"Two Enlisted Smith!" I shouted into the squad channel, trying to get my squad reassembled. "Hello, Two Enlisted Smith. Got your heads up yet?"
Whatever was out there ranging in on us was in better shape than we were, even if it might have moved on. It had hit us and we hadn't returned fire... yet. I was wanting to return the favor.
"Two Enlisted Smith? Do you copy? I need a TSR mike fox papa!"
I wasn't even getting a locator beacon on her suit which was bad. Two Enlisted Smith was our EO, a lot of our suits had her unique 'touch' to them. Our electronics were modified, not exactly to field regs either. One of the reasons we had survived as a squad as long as we had. If Smith was gone, we would be in the hurt locker until we could get another competent EO from reserve draw. And tomorrow was her birthday ...
"Three Enlisted Travetti?" I asked, expecting the same zero response.
The squad net crackled, filters kicked in and fine tuned the input. A voice. Three Enlisted Travetti!
"Aye. I'm still mobile. S-net's down, I'm rebooting. Two Enlisted Smith's gone. I found what was left of her suit near 296. Found the drone near 285. Both total combat losses. One of the MITWs must have locked onto Two Enlisted Smith's spike. Looks like it hit her mid shoulders. Hard cover didn't do her any good... I tagged her in the latest datapulse."
The drone was somewhat expendable, Two Enlisted Smith was definitely not. Smith would have been nineteen tomorrow. I logged her as KIA and added squad honors for good measure. I also logged the Squad as having position Two for an EO as open. Three Enlisted Travetti had delivered his report with just a bit too much professionalism. Maybe he took a tumble harder than I had, his speech sounded like he was riding a pseudorphin high. Internals? I checked my monitors, looking for the squad medical pulse as still smoking dirt landed around me. Hot smoke and dust suspended in the air wafted over my position. I jumped lightly into a crater six meters away from my previous position, crouched, and began organizing my squad into the squad net. Rogers, Pierce, and Three Enlisted Travetti resynced and I started getting data from their arrays. Things were starting to look better, most of the damage was superficial, some scratches, bruises, Two Enlisted Smith was gone, so was one of our drones. Three Enlisted Travetti had managed to keep one of the Thompson 4TD Heavy Weapon Systems with him. Five Enlisted Pierce had the other squad Heavy Weapon while One Enlisted Rogers was showing he had salvaged Two Enlisted Smith's sidearm and integrated it into his own suit array.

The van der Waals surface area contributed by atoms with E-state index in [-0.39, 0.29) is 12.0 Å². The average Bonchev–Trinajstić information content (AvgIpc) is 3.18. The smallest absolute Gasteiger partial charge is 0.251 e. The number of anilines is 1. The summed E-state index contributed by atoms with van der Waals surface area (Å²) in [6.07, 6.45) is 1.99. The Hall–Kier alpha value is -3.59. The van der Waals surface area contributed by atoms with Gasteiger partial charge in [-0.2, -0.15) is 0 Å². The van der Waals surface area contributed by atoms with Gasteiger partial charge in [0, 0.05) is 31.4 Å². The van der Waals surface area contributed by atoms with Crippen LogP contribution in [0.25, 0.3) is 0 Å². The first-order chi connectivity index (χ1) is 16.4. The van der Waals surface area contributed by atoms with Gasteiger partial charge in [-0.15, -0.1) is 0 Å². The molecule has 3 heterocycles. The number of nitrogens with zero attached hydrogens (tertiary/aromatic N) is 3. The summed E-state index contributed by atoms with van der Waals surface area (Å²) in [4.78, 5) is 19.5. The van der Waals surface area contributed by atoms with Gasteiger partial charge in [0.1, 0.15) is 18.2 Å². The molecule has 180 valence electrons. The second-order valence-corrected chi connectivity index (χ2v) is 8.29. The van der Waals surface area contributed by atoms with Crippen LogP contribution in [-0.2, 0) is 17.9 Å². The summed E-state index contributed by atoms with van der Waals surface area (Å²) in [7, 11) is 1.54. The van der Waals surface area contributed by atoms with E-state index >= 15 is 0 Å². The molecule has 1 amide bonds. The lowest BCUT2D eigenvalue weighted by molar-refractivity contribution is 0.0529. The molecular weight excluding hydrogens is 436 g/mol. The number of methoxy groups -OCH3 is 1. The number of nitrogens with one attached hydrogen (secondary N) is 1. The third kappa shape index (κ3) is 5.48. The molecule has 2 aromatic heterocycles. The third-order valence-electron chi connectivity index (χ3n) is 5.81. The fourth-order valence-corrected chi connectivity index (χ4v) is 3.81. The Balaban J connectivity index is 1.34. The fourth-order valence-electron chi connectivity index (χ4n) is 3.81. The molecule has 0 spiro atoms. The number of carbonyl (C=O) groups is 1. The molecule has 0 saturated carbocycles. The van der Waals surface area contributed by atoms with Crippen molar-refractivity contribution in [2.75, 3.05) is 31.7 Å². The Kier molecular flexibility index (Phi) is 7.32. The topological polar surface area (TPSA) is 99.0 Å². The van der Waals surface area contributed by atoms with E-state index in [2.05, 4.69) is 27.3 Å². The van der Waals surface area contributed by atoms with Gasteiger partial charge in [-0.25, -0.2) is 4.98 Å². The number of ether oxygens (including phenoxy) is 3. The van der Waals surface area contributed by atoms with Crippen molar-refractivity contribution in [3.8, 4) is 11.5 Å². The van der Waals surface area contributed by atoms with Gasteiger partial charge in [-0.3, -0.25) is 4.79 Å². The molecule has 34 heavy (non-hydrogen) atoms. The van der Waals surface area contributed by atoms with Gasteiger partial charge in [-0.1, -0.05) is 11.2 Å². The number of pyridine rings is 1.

God bless SCRIBOL!
I double checked my BDA as my onboard flagged me it was online. One by one, the red illuminated indicators in my tank turned to a 'stand by' yellow, and then to a solid green. The [NOMINAL] icon began to illuminate next to a whole hell of a lot of functions that I thought were gone for God.
We were back in business, shaken, and looking for some payback! On the bounce! My thrusters kicked in and I made a smooth transition from ground to NOE tactical jump. I came out of my bounce, sprawled under some hard cover, bounced again and cleared the lip of a large crater. The thruster units were still in the green, full power to the turbines. The holographic overlay showed one combat loss, but the SquadNet was just coming online now, integrating our four remaining suits on a squad level via the SLICS interface. It would take another ten full seconds to reinitialize and reconnect, until then, we were going to have to do the best we could, on a one by one basis, and move towards a regroupment. One drone was gone for sure, the other one was waiting on the squad net to reinit before it synced up. Till then it was tight beam voice only. The other thirteen drones would integrate when the SquadNet was back online.